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Discussion papers
https://doi.org/10.5194/acp-2019-223
© Author(s) 2019. This work is distributed under
the Creative Commons Attribution 4.0 License.
https://doi.org/10.5194/acp-2019-223
© Author(s) 2019. This work is distributed under
the Creative Commons Attribution 4.0 License.

Submitted as: research article 19 Mar 2019

Submitted as: research article | 19 Mar 2019

Review status
This discussion paper is a preprint. It is a manuscript under review for the journal Atmospheric Chemistry and Physics (ACP).

Retrieving the global distribution of threshold of wind erosion from satellite data and implementing it into the GFDL AM4.0/LM4.0 model

Bing Pu1,2,a, Paul Ginoux2, Huan Guo2,3, N. Christine Hsu4, John Kimball5, Beatrice Marticorena6, Sergey Malyshev2, Vaishali Naik2, Norman T. O'Neill7, Carlos Pérez García-Pando8, Joseph M. Prospero9, Elena Shevliakova2, and Ming Zhao2 Bing Pu et al.
  • 1Atmospheric and Oceanic Sciences Program, Princeton University, Princeton, New Jersey 08544
  • 2NOAA Geophysical Fluid Dynamics Laboratory, Princeton, New Jersey 08540
  • 3Cooperative Programs for the Advancement of Earth System Science, University Corporation for AtmosphericResearch, Boulder, Colorado, 80301
  • 4NASA Goddard Space Flight Center, Greenbelt, Maryland, 20771
  • 5Department of Ecosystem and Conservation Sciences, University of Montana, Missoula, Montana 59812
  • 6LISA, Universités Paris Est-Paris Diderot-Paris
  • 7Département de géomatique appliquée, Universitéde Sherbrooke
  • 8Barcelona Supercomputing Center, Barcelona, Spain, 08034
  • 9Rosenstiel School of Marine and Atmospheric Sciences, University of Miami, Miami, Florida, 33149
  • acurrent affiliation: Department of Geographical and Atmospheric Science, the University of Kansas, Lawrence, Kansas, 66045

Abstract. Dust emission is initiated when surface wind velocities exceed the threshold of wind erosion. Most dust models used constant threshold values globally. Here we use satellite products to characterize the frequency of dust events and surface properties. By matching this frequency derived from Moderate Resolution Imaging Spectroradiometer (MODIS) Deep Blue aerosol products with surface winds, we are able to retrieve a climatological monthly global distribution of wind erosion threshold (Vthreshold) over dry and sparsely-vegetated surface. This monthly two-dimensional threshold velocity is then implemented into the Geophysical Fluid Dynamics Laboratory coupled land-atmosphere model (AM4.0/LM4.0). It is found that the climatology of dust optical depth (DOD) and total aerosol optical depth, surface PM10 dust concentrations, and seasonal cycle of DOD are better captured over the dust belt (i.e. North Africa and the Middle East) by simulations with the new wind erosion threshold than those using the default globally constant threshold. The most significant improvement is the frequency distribution of dust events, which is generally ignored in model evaluation. By using monthly rather than annual mean Vthreshold, all comparisons with observations are further improved. The monthly global threshold of wind erosion can be retrieved under different spatial resolutions to match the resolution of dust models and thus can help improve the simulations of dust climatology and seasonal cycle as well as dust forecasting.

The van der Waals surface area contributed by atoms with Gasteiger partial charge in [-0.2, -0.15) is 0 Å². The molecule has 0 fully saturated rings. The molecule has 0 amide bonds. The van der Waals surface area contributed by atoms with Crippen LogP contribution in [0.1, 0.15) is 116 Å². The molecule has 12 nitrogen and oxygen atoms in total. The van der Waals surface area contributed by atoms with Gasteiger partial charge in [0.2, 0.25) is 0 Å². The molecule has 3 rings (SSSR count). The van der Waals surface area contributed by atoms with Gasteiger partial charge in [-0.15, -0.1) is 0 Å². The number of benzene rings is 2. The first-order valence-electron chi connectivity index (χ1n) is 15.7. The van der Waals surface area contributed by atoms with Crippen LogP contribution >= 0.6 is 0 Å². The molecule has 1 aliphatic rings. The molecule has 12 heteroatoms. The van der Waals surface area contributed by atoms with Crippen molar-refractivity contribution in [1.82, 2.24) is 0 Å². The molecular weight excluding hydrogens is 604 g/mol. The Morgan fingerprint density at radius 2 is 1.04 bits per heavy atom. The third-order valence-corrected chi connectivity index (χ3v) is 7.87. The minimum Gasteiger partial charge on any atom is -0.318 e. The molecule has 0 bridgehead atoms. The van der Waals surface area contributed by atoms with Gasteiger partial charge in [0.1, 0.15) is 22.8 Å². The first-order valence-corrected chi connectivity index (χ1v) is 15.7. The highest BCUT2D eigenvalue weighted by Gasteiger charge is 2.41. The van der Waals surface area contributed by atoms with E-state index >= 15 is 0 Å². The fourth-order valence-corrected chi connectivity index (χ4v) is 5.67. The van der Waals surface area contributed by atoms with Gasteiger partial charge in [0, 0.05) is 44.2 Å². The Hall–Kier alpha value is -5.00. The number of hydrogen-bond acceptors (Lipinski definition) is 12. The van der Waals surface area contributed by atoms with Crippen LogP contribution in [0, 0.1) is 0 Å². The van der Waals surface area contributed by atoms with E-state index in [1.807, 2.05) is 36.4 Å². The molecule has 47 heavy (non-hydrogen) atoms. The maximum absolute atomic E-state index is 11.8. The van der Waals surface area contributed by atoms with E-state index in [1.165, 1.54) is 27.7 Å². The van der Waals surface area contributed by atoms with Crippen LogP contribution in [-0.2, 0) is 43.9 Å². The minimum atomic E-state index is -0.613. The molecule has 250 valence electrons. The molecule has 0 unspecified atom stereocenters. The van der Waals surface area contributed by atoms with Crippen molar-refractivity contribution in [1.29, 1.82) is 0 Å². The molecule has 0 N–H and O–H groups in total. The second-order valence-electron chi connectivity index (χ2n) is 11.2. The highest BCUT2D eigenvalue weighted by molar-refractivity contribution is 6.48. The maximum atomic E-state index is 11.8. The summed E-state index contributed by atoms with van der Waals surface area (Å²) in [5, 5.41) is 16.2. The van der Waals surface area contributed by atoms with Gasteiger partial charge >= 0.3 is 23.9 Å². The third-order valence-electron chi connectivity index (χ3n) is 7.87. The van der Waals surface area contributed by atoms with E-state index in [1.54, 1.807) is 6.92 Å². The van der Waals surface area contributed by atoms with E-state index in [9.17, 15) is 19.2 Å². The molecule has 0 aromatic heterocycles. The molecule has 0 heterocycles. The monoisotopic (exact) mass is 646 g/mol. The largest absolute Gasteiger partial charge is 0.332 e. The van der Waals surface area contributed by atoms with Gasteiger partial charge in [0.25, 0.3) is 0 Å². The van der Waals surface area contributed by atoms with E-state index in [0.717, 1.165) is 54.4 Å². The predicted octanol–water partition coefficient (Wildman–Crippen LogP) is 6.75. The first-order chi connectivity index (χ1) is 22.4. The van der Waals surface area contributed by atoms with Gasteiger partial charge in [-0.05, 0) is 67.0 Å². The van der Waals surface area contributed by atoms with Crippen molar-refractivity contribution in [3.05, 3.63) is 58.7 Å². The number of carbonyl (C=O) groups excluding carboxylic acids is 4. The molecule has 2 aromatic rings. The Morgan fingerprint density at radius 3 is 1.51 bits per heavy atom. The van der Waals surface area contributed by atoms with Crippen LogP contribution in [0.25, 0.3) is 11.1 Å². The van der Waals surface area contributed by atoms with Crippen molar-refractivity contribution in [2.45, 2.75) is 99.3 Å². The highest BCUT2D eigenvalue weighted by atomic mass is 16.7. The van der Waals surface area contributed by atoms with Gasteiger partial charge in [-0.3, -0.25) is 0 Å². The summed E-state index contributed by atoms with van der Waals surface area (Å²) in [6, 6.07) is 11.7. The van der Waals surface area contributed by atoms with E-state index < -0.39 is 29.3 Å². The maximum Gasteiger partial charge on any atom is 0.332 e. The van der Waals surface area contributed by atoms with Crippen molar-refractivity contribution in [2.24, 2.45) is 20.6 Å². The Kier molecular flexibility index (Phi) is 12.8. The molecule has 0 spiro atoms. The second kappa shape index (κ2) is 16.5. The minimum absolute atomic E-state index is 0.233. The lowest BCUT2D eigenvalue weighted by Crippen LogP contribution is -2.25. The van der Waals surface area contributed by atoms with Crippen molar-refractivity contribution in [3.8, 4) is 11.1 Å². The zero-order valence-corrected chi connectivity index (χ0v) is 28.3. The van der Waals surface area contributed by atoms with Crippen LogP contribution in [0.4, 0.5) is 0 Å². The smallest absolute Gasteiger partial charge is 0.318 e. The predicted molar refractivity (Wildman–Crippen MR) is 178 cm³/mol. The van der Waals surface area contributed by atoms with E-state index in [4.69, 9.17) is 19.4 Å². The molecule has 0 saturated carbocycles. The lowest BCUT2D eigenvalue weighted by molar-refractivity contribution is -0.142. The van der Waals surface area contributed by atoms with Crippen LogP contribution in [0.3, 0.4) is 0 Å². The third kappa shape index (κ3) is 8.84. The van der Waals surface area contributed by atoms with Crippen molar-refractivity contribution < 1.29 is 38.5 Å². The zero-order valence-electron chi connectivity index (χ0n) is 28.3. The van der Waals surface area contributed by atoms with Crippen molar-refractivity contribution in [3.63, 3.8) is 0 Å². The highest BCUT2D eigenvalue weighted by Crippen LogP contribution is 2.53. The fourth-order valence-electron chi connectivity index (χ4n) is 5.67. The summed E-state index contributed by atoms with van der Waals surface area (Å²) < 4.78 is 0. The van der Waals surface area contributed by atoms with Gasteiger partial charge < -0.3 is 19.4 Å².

Bing Pu et al.
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Short summary
Dust emission is initiated when surface wind velocities exceed a threshold, the value of which depends on soil and surface characteristics and varies spatially and temporally. Constant thresholds of wind erosion are widely used in climate models. Climatological monthly global distribution of wind erosion threshold, Vthreshold, is retrieved using satellite and reanalysis products and is found to improve the simulation of dust frequency, magnitude, and seasonal cycle in the GFDL AM4.0/LM4.0 model.
Dust emission is initiated when surface wind velocities exceed a threshold, the value of which...
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